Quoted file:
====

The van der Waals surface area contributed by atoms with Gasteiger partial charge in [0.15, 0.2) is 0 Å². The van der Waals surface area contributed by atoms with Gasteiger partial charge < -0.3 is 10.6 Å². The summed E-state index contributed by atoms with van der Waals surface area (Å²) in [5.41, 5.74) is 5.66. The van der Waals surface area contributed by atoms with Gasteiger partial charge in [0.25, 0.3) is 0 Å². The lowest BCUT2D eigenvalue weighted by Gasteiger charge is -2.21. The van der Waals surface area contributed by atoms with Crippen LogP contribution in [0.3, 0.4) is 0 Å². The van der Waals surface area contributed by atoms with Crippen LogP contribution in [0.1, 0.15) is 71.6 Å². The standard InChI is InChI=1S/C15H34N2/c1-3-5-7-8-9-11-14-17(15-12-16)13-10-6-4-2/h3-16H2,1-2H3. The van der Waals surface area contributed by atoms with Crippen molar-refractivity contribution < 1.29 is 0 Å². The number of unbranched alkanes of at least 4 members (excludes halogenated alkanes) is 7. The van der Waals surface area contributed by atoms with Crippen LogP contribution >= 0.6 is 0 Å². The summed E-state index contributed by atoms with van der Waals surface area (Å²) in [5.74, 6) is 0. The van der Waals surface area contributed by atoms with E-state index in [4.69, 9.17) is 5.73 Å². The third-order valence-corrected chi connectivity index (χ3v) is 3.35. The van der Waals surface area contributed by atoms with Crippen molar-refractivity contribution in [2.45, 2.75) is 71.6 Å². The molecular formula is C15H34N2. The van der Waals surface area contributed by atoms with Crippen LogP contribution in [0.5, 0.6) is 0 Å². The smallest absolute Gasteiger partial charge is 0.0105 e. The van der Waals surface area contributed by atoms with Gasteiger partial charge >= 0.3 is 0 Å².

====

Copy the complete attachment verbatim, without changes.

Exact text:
The van der Waals surface area contributed by atoms with Gasteiger partial charge in [0.15, 0.2) is 0 Å². The van der Waals surface area contributed by atoms with Gasteiger partial charge < -0.3 is 10.6 Å². The summed E-state index contributed by atoms with van der Waals surface area (Å²) in [5.41, 5.74) is 5.66. The van der Waals surface area contributed by atoms with Gasteiger partial charge in [0.25, 0.3) is 0 Å². The lowest BCUT2D eigenvalue weighted by Gasteiger charge is -2.21. The van der Waals surface area contributed by atoms with Crippen LogP contribution in [0.3, 0.4) is 0 Å². The van der Waals surface area contributed by atoms with Crippen LogP contribution in [0.1, 0.15) is 71.6 Å². The standard InChI is InChI=1S/C15H34N2/c1-3-5-7-8-9-11-14-17(15-12-16)13-10-6-4-2/h3-16H2,1-2H3. The van der Waals surface area contributed by atoms with Crippen molar-refractivity contribution < 1.29 is 0 Å². The number of unbranched alkanes of at least 4 members (excludes halogenated alkanes) is 7. The van der Waals surface area contributed by atoms with Crippen LogP contribution >= 0.6 is 0 Å². The summed E-state index contributed by atoms with van der Waals surface area (Å²) in [5.74, 6) is 0. The van der Waals surface area contributed by atoms with E-state index in [4.69, 9.17) is 5.73 Å². The third-order valence-corrected chi connectivity index (χ3v) is 3.35. The van der Waals surface area contributed by atoms with Crippen molar-refractivity contribution in [2.45, 2.75) is 71.6 Å². The molecular formula is C15H34N2. The van der Waals surface area contributed by atoms with Crippen LogP contribution in [0.5, 0.6) is 0 Å². The smallest absolute Gasteiger partial charge is 0.0105 e. The van der Waals surface area contributed by atoms with Gasteiger partial charge >= 0.3 is 0 Å².